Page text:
Niki was a wholly owned subsidiary of airberlin, and airberlin ceased operations in October, after Etihad withdrew their financial support. Despite that, Niki had continued to operate as usual. That’s because they received funding from Lufthansa, as Lufthansa was planning on taking them over in order to expand their Eurowings division.
Unfortunately that plan collapsed, as the European Commission said that they wouldn’t approve Lufthansa’s takeover of Niki over concerns of lack of competition. As a result, Lufthansa withdrew their bid for Niki, and stopped funding them, so they were forced to cease operations.
Then in late December we learned that IAG, the parent company of British Airways, Iberia, Aer Lingus, Vueling, LEVEL, etc., was planning on taking over Niki. They were the only remaining bidder for Niki’s assets, and they finalized a deal under which IAG would acquire Niki for a total of €36.5m (including €20m to acquire the carrier, their 15 A320 aircraft, and their slots, plus €16.5m of liquidity). IAG’s strategy was smart — Niki would become part of Vueling, which is IAG’s Spanish ultra low cost carrier. This would allow Vueling to rapidly expand in Eastern Europe, which is a region in which they were otherwise quite weak.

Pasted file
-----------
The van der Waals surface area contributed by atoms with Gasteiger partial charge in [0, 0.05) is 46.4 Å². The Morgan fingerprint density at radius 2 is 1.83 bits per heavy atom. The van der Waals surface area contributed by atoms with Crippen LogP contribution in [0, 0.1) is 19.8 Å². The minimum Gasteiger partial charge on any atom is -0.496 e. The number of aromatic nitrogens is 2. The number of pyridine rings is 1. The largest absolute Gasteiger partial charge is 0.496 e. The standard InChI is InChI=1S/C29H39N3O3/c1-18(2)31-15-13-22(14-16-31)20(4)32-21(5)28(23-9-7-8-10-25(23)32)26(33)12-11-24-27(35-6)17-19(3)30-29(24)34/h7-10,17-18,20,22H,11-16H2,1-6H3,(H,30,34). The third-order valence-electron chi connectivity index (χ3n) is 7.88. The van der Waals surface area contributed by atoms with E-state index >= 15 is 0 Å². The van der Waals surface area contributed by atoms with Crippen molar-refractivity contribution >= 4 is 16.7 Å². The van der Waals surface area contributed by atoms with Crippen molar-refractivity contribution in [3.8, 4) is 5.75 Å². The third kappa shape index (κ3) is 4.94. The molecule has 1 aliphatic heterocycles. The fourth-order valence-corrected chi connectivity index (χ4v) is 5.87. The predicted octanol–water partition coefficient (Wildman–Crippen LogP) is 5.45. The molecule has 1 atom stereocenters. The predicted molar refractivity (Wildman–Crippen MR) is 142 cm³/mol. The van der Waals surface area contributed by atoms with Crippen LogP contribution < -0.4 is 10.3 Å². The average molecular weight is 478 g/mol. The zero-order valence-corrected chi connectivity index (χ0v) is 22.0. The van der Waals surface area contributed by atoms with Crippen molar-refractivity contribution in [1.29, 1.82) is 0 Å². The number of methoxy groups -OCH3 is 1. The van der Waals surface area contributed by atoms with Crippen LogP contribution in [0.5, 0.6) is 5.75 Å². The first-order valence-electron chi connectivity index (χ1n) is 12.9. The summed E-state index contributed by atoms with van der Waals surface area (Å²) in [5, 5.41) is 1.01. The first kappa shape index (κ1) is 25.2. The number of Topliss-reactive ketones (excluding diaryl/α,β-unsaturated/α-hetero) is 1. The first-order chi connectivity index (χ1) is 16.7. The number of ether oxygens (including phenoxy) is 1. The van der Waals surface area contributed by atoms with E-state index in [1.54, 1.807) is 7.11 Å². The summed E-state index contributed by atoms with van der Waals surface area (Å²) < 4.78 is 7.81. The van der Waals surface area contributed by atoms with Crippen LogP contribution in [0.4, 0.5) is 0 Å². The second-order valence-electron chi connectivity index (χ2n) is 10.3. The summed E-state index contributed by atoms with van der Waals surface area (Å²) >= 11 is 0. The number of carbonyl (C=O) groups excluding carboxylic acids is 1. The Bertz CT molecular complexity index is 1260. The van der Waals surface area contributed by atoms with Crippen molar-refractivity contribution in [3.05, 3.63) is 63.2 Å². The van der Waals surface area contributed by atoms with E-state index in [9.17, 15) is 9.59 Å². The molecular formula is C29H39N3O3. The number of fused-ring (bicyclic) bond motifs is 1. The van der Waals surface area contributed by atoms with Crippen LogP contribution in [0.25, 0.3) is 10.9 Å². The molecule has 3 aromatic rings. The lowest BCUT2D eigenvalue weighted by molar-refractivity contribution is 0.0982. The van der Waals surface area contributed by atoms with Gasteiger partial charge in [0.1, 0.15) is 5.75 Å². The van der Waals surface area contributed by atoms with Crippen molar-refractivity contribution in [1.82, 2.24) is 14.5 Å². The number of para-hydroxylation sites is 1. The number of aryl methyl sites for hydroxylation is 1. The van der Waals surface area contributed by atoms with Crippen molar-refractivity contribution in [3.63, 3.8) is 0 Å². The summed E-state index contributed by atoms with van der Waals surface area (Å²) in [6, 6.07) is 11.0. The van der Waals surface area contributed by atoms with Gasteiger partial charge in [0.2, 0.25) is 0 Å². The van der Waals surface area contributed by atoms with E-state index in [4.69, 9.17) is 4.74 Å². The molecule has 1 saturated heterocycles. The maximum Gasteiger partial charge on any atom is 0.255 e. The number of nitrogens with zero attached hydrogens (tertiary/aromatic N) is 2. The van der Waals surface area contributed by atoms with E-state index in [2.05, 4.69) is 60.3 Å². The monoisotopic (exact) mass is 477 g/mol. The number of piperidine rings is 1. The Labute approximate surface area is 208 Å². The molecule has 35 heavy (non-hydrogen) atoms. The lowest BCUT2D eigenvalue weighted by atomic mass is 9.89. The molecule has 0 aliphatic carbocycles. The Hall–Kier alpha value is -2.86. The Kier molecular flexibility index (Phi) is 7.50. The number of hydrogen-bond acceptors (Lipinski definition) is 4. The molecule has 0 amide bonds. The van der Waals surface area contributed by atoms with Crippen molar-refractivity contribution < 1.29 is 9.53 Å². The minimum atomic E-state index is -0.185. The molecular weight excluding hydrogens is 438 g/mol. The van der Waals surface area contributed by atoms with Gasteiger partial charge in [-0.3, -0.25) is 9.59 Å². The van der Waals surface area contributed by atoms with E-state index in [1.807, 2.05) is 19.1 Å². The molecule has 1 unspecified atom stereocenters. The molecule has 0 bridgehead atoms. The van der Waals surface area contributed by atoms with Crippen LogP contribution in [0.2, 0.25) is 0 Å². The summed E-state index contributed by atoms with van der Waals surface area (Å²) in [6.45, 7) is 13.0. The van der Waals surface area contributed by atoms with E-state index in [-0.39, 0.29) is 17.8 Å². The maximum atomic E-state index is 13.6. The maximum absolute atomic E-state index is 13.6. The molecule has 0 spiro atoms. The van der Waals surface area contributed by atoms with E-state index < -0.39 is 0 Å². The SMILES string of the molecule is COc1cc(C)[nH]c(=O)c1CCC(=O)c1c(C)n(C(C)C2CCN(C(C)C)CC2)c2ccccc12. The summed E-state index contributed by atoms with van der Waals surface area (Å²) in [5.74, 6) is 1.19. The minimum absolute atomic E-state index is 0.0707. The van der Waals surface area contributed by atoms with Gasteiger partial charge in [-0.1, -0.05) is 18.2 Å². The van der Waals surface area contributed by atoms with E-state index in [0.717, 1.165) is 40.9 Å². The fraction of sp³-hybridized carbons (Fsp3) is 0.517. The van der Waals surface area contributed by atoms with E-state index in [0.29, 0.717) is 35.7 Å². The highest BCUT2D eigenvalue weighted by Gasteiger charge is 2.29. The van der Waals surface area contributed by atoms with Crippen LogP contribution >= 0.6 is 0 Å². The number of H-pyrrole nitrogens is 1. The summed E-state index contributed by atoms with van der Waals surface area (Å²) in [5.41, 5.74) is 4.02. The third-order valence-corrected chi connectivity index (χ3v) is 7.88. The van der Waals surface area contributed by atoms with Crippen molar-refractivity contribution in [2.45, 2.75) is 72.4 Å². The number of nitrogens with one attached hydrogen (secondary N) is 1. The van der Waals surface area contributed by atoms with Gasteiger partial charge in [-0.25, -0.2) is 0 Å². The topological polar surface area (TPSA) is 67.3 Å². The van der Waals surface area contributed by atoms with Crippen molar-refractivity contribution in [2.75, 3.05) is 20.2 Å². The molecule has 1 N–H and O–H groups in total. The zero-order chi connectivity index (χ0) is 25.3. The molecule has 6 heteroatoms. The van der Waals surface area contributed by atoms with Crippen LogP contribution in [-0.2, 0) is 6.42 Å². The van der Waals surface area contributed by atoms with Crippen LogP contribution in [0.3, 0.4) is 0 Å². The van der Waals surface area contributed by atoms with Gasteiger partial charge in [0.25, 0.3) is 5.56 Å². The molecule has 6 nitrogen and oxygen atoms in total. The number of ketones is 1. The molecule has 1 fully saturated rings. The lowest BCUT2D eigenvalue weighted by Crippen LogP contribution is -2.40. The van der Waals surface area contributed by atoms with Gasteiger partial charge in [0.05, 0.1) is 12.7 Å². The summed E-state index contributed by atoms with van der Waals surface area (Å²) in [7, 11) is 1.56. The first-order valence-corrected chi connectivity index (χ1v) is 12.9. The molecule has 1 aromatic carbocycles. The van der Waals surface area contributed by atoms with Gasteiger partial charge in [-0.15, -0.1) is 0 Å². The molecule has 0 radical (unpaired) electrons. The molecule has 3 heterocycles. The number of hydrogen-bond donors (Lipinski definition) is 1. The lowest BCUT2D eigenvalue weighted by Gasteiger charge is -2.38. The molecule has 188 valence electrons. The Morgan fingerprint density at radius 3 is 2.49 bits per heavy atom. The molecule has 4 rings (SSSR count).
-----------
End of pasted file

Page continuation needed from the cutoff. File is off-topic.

Well, there’s now a second massive plot twist. IAG won’t be taking over Niki after all. Even though the deal was finalized, two courts ruled that the insolvency proceedings had to be moved from Germany to Austria, meaning the process would start over again.
Now Niki won’t be bought by Lufthansa or IAG, but rather Niki Lauda, the former Formula One champion who the airline is named after, won a bid to take back his airline. He founded the airline in 2003, sold it to airberlin in 2011, and will now be taking it over once again. The purchase price hasn’t been disclosed, though presumably he had the most attractive offering.
According to Reuters:
“In the early hours of this morning Laudamotion GmbH emerged from a transparent bidding process as the best bidder,” Niki’s Austrian and German administrators, Ulla Reisch and Lucas Floether, said in a brief joint statement, referring to a company controlled by Lauda. They said they expected legal approval for the transaction to follow soon.
“Of course, I am delighted,” Lauda said in an interview with Austrian broadcaster Oe24. “There’s no doubt that I have always put my heart and soul into Niki.”
He has secured 15 aircraft, and plans to have Niki flying again by the end of March, with all (or almost all) Niki employees retaining their jobs.
This is a surprising twist. I could see the value of an airline like Niki as part of a larger mega airline like IAG or the Lufthansa Group, though it will be interesting to see how it operates independently. Once the airline is back in operation they’re going to look for an airline to perform the functions that were previously performed by airberlin, including ticket sales, crew planning, and marketing. Lauda mentioned Thomas Cook as a possibility, though we haven’t heard anything from Thomas Cook yet.